Independence Lost

In a previous post, it was pointed out that Bertelsmann, a.k.a., BMG, is going to end up controlling Zomba Music Group, a so-called “independent” outfit. This whole notion of “independence” in music is somewhat undercut—no, let’s call it what it is: castrated—by the creation of conglomerations of labels under a few corporations. Let’s take another example, this time Universal Music Group. It, incidentally, is part of Vivendi Universal, a still-larger whole: Vivendi Universal is the set; Universal Music is the subset. And contained within that subset are a group of labels that, I suspect, many people would imagine are somehow “authentic,” if not “independent.” To wit: A&M Records (it’s a long way from Herb Alpert), Decca Record Company (the label that brought many of the Brit bands of the ’60s to the awareness of others), Deutsche Grammophon (OK: there is something to be said for classical), Geffen Records (which once really helped define “indie” in a larger sphere), Motown Records (Berry Gordy must have really gotten rich), Interscope Records (as in Eminem and Dr. Dre), Island Def Jam Music Group (purveyors of Ashanti, Ja Rule, Jay Z, and Foxy Brown). . . Lost Highway Records, MCA Nashville, MCA Records, Mercury Nashville, Philips, Polydor, Universal Records, and Verve Music Group.

Back in the 1960s, when Rolling Stone was knocking down the notions of what music coverage was all about, CBS Records would run an ad with a headline that was something along the lines of “The Man Can’t Bust Our Music.” Which, of course, was somewhat absurd (back then, CBS, NBC and ABC were the giants of broadcasting, period). But now it is abundantly clear that no matter how rebellious the sound or the lyrics, The Man Is the Music. At least the Music Industry.

14 thoughts on “Independence Lost”

  1. Not to be a party pooper, but pop music (which I’m defining as ‘catchy’ or ‘similar to music already popular’) has always been about *product*. Which is another reason to check out music made by people who have no chance ever of making $ doing it. I mean, if there was no $ in the picture, how many shitty Pavement/BuiltToSpill/Weezer/Pixies rip-off acts would you seen in your hometown? There are so many here… (and, of course: would Puff Daddy be in it w/o the $?)So look into free jazz, free improvisation, modern composition. When there’s no real lucre you can really feel the love. Trust me.Also: can you believe I got away with popping Bibby in the chops in Game 6 vs. Sacto? Damn I’m so smooth nobody can stop me.Love,Kobe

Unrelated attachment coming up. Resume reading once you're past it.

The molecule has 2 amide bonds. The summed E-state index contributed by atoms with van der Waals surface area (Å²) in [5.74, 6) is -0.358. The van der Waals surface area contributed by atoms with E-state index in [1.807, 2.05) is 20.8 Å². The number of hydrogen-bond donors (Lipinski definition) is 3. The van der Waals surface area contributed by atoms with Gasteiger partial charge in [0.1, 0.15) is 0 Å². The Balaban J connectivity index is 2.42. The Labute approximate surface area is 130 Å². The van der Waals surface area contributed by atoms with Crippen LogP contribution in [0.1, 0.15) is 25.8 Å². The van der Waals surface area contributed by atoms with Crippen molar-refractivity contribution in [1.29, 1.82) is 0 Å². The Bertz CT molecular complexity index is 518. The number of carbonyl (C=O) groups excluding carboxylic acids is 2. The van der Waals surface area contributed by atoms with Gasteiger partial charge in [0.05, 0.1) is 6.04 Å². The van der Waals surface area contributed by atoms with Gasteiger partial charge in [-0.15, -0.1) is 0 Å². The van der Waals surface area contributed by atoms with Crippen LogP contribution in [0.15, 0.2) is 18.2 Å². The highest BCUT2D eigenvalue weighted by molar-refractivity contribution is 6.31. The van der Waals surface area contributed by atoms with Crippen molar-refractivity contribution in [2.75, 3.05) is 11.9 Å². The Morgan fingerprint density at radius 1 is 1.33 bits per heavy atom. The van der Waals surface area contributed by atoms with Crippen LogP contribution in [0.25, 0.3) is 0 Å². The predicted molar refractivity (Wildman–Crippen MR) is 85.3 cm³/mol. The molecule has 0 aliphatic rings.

2. That’s all well and good, but what if you don’t like free jazz, free improvisation and modern composition? I admit I’m a sucher for a 3 minute rock song with a hook. Can’t help it. It’s what I like. But there are true indies out there still. And there are even some decent acts on the bigger players. You just gotta know where to look, which is pretty much everywhere. You have to listen to a lot of crap to get to the really good stuff, but it’s out there… Built to Spill included.

  3. I really think it will be okay. I mean, true creativity (that which is not “fake” creativity, aka: driven by money) will always (at least most of the time) be realised despite their vision being pushed as a product and not what it is, which is art. (wow, thats only one sentence of drible!) I believe that very recently wilco demonstrated this when they streamed their entire album. Also, with record sales for the likes of creed and godsmack (same difference) falling at a rapid pace, record companies (I.E. major corporations, aka: THE MAN) must come up with a new strategy. Maybe they will grow tired of turning artists into prostitutes and force them to concentrate on the actual quality of their art. (this will probably never happen, but hey, I’m really always talking out of my ass and I may be intoxicated (I’ll have to check this spelling the next time I come here, as I have no idea what I am writing).PS: How could you hit bibby like that? He’s got to make those tres! You, Kobe, are a cocky bastard and in my opinion, A MONSTER. He is half your size!

  4. Come on guys. since when is art separate from $. not ever….not painters or sculptors nor players of of strats. The artist needs to sell his art. The Sistine Chapple was a sellout. At what point does art stop and something else take over anyway? Define something else. So Creed is a mellow PJ without content. They hit their target, others see meaning in it, isn’t that like a soup can?